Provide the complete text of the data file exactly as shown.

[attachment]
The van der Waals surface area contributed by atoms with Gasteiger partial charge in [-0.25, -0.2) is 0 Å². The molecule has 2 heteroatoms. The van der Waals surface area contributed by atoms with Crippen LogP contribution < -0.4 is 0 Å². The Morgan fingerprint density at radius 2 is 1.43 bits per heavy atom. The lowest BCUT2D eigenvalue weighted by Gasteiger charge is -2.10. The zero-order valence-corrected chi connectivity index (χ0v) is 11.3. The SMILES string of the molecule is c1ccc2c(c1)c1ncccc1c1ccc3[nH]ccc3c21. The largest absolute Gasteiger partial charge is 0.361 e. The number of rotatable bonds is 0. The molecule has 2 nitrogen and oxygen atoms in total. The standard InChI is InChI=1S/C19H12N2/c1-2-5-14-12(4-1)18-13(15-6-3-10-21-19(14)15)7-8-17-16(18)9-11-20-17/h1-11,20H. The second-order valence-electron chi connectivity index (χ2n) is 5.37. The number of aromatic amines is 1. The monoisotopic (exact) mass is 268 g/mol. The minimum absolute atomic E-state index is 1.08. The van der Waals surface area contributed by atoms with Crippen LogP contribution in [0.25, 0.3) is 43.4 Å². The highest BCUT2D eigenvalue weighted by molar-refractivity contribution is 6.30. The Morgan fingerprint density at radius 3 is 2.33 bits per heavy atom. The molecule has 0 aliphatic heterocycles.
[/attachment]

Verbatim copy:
The van der Waals surface area contributed by atoms with Gasteiger partial charge in [-0.25, -0.2) is 0 Å². The molecule has 2 heteroatoms. The van der Waals surface area contributed by atoms with Crippen LogP contribution < -0.4 is 0 Å². The Morgan fingerprint density at radius 2 is 1.43 bits per heavy atom. The lowest BCUT2D eigenvalue weighted by Gasteiger charge is -2.10. The zero-order valence-corrected chi connectivity index (χ0v) is 11.3. The SMILES string of the molecule is c1ccc2c(c1)c1ncccc1c1ccc3[nH]ccc3c21. The largest absolute Gasteiger partial charge is 0.361 e. The number of rotatable bonds is 0. The molecule has 2 nitrogen and oxygen atoms in total. The standard InChI is InChI=1S/C19H12N2/c1-2-5-14-12(4-1)18-13(15-6-3-10-21-19(14)15)7-8-17-16(18)9-11-20-17/h1-11,20H. The second-order valence-electron chi connectivity index (χ2n) is 5.37. The number of aromatic amines is 1. The monoisotopic (exact) mass is 268 g/mol. The minimum absolute atomic E-state index is 1.08. The van der Waals surface area contributed by atoms with Crippen LogP contribution in [0.25, 0.3) is 43.4 Å². The highest BCUT2D eigenvalue weighted by molar-refractivity contribution is 6.30. The Morgan fingerprint density at radius 3 is 2.33 bits per heavy atom. The molecule has 0 aliphatic heterocycles.